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St Mellor's Well

List Entry Summary

This monument is scheduled under the Ancient Monuments and Archaeological Areas Act 1979 as amended as it appears to the Secretary of State to be of national importance. This entry is a copy, the original is held by the Department for Culture, Media and Sport.

Name: St Mellor's Well

List entry Number: 1018495

Location

The monument may lie within the boundary of more than one authority.

County:

District: Cornwall

District Type: Unitary Authority

Parish: Linkinhorne

National Park: Not applicable to this List entry.

Grade: Not applicable to this List entry.

Date first scheduled: 23-Apr-1998

Date of most recent amendment: Not applicable to this List entry.

Legacy System Information

The contents of this record have been generated from a legacy data system.

Legacy System: RSM

UID: 30443

Asset Groupings

This list entry does not comprise part of an Asset Grouping. Asset Groupings are not part of the official record but are added later for information.

List entry Description

Summary of Monument

Legacy Record - This information may be included in the List Entry Details.

Reasons for Designation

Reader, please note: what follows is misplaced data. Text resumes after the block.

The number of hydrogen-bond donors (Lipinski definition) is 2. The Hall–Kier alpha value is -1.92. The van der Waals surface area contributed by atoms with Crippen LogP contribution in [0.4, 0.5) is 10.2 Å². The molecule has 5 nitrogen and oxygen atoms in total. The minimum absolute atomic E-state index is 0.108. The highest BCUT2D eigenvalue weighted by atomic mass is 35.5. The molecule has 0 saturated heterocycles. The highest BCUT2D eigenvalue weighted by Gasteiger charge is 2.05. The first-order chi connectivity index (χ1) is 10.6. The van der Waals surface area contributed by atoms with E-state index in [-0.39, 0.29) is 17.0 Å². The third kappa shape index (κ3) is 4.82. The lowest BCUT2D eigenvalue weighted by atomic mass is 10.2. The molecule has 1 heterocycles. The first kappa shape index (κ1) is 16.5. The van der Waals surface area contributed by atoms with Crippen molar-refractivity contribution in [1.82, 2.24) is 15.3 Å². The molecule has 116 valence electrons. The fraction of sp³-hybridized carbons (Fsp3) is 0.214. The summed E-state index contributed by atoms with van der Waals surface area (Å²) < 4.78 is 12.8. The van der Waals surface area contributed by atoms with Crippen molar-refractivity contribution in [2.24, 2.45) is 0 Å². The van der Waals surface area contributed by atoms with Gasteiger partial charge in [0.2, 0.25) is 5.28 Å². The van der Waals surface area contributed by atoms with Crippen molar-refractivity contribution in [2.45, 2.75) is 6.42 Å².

Holy wells are water sources with specifically Christian associations. The custom of venerating springs and wells as sacred sites is also known to have characterised pre-Christian religions in Britain and, although Christian wells have been identified from as early as the 6th century AD, it is clear that some holy wells originated as earlier sacred sites. The cult of holy wells continued throughout the medieval period. Its condemnation at the time of the Reformation (c.1540) ended new foundations but local reverence and folklore customs at existing holy wells often continued, in some cases to the present day. The holy wells sometimes functioned as sites for baptism but they were also revered for less tangible reasons, some of which may have had origins in pre- Christian customs, such as folklore beliefs in the healing powers of the water and its capacity to effect a desired outcome for future events. Associated rituals often evolved, usually requiring the donation of an object or coin to retain the 'sympathy' of the well for the person seeking its benefits. At their simplest, holy wells may be unelaborated natural springs with associated religious traditions. Structural additions may include lined well shafts or conduit heads on springs, often with a tank to gather the water at the surface. The roofing of walled enclosures to protect the water source and define the sacred area created well houses which may be simple, unadorned small structures closely encompassing the water source, or larger buildings, decorated in the prevailing architectural style and facilitating access with features such as steps to the water source and open areas with stone benching where visitors might shelter. At their most elaborate, chapels, and sometimes churches, may have been built over the well or adjacent well house. The number of holy wells is not known but estimates suggest at least 600 nationally. They provide important information on the nature of religious beliefs and practices and on the relationship between religion and the landscape during the medieval period.